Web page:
Description: A shocking look at how a newest anti-gay amendment to a Russian propaganda law has led to increased assaults on gay boys and women. In modern-day Russia, where it is estimated that just 1% of the LGBT population lives fully openly, a newest anti-gay amendment to a “propaganda” law has been followed by a rising number of assaults on gay boys and girls by vigilantes who, more often than not, go unpunished for their crimes.
Description: From tiny city neighborhoods to cities, the shift in the economy and continued financial struggles is having an adverse result on communities and creating devastating isolation for its inhabitants. As a result, time banks start to form encouraging members to repair and rebuild their community without cash. But, fresh time bankers gotta adapt to a fresh system without cash in order to hold their neighborhoods powerful and flourishing.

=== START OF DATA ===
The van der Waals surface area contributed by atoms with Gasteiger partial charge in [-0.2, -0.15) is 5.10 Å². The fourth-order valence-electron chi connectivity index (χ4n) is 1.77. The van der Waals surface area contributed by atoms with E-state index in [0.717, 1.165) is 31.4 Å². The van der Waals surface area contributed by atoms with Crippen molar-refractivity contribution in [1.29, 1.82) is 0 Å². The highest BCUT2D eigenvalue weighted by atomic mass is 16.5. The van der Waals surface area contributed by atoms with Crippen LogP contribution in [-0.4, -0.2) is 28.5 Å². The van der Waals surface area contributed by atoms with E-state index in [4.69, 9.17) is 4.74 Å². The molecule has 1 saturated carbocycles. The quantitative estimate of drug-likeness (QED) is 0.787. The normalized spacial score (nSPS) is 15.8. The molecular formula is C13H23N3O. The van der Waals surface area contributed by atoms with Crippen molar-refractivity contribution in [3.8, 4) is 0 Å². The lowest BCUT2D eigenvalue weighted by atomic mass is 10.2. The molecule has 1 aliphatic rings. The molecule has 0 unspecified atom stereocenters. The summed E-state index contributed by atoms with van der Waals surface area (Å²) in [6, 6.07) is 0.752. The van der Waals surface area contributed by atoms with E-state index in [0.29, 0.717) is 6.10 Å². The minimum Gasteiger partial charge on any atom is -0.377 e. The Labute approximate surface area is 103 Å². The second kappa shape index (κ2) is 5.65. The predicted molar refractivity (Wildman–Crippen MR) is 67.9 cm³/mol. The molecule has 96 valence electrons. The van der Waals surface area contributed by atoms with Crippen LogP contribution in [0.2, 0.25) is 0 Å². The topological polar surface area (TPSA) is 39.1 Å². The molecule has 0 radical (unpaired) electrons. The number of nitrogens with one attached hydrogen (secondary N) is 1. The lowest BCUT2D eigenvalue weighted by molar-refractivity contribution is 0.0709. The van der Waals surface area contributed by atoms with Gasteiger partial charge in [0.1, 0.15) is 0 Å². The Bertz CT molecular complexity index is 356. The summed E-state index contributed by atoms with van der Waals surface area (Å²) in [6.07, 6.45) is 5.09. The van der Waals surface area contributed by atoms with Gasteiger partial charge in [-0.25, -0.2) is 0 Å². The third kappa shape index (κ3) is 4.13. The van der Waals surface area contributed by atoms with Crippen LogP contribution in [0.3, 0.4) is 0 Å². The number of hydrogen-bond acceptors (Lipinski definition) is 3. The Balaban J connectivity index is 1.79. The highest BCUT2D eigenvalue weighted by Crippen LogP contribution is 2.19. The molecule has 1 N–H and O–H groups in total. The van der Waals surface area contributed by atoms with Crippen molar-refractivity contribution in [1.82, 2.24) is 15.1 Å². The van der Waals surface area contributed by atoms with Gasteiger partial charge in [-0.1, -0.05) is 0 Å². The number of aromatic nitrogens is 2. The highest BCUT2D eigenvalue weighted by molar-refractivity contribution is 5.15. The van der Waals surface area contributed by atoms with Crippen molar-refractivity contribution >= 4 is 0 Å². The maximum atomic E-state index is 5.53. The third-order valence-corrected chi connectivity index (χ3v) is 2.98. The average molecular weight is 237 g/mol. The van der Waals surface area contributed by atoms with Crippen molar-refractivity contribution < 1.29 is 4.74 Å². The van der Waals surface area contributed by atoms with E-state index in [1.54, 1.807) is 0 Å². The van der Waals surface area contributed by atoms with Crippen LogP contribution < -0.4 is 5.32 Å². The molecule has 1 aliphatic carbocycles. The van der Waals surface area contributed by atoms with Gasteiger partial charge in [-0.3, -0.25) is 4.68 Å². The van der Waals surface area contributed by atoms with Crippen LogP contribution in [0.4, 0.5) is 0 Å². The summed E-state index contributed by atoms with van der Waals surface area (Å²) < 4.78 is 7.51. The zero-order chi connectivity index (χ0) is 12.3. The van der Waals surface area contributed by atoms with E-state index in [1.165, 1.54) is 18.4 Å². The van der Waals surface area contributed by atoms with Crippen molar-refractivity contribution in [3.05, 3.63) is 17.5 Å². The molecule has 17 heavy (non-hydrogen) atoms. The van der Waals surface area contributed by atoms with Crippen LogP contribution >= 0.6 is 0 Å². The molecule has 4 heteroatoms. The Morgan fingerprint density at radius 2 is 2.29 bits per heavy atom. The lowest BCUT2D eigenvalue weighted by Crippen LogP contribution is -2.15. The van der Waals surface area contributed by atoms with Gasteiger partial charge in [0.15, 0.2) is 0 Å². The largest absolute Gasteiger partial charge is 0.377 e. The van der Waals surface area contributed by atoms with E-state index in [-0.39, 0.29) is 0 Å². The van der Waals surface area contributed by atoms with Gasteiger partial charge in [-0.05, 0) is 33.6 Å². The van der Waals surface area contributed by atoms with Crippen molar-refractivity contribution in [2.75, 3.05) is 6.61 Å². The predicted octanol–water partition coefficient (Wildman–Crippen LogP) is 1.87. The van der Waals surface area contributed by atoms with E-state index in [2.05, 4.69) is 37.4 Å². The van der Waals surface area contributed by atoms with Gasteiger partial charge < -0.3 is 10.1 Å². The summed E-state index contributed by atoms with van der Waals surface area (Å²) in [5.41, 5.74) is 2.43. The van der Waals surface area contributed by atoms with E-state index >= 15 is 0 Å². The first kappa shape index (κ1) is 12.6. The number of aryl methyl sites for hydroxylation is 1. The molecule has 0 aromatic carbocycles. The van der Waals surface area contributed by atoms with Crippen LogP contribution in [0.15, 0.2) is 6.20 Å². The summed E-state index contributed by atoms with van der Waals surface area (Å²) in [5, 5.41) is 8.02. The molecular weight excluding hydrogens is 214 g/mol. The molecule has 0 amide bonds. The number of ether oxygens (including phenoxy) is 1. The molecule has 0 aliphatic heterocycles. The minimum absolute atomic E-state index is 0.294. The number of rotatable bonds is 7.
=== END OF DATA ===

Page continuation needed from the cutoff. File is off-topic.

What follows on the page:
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The summing-up of the nice documentarian Frederick Wiseman's life's work--a four-hour record of a mid-sized Maine city that details local ringers for the cast of Wiseman's another movies: high-school teacher, cops, ER receptionists, social workers, homebound elderly folks, ministers, babies, meat-handlers, the dying. An English-class lecture late in the movie on the meaning of MOBY DICK opens up this oracular work, which combines a hard-nosed appraisal of the facts of everyday, small-town life with a Whitmanesque embrace that leaves you overwhelmed and grateful.Wiseman's movies create even the masters of American narrative films look like self-promoting, candy-flinging hucksters. The hallmark of a Wiseman stage is a whipsaw between unbearable heartbreak and Swiftian laughter. The piece de resistance here details an extremely large, slovenly-clad teacher who resembles a famous weatherman, reading from a ebook on meteorology to a roomful of profoundly retarded elderly men. The sincerity of the teacher's work, and the look of dutifulness and agonizing boredom on the face of the pupils, create you wish to laugh, cry and shout all in the same instant. Building to a soaring epiphany in a Belfast church, this film functions on so many cylinders--spiritual, political, metaphorical--it seems insane that Wiseman hasn't been embraced as a national treasure. See it where you can, even if it's late-night public TV: this is the most penetrating, insightful and boundlessly rich community mosaic since NASHVILLE.